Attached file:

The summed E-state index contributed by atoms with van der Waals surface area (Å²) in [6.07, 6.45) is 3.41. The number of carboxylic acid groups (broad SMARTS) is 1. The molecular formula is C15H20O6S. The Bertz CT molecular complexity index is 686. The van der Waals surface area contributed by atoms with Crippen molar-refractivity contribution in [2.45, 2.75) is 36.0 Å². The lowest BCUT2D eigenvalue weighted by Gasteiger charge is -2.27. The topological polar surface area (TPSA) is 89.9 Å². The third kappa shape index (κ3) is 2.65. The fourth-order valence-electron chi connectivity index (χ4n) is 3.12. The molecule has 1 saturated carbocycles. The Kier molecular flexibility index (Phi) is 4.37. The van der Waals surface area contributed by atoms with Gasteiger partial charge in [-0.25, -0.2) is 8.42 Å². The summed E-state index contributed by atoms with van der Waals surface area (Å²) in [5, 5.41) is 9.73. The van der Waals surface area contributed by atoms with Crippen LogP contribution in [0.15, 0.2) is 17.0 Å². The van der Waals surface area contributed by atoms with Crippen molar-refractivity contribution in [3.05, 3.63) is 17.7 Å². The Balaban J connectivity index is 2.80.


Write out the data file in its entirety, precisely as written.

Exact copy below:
The summed E-state index contributed by atoms with van der Waals surface area (Å²) in [6.07, 6.45) is 3.41. The number of carboxylic acid groups (broad SMARTS) is 1. The molecular formula is C15H20O6S. The Bertz CT molecular complexity index is 686. The van der Waals surface area contributed by atoms with Crippen molar-refractivity contribution in [2.45, 2.75) is 36.0 Å². The lowest BCUT2D eigenvalue weighted by Gasteiger charge is -2.27. The topological polar surface area (TPSA) is 89.9 Å². The third kappa shape index (κ3) is 2.65. The fourth-order valence-electron chi connectivity index (χ4n) is 3.12. The molecule has 1 saturated carbocycles. The Kier molecular flexibility index (Phi) is 4.37. The van der Waals surface area contributed by atoms with Gasteiger partial charge in [-0.25, -0.2) is 8.42 Å². The summed E-state index contributed by atoms with van der Waals surface area (Å²) in [5, 5.41) is 9.73. The van der Waals surface area contributed by atoms with Crippen LogP contribution in [0.15, 0.2) is 17.0 Å². The van der Waals surface area contributed by atoms with Crippen molar-refractivity contribution in [3.05, 3.63) is 17.7 Å². The Balaban J connectivity index is 2.80.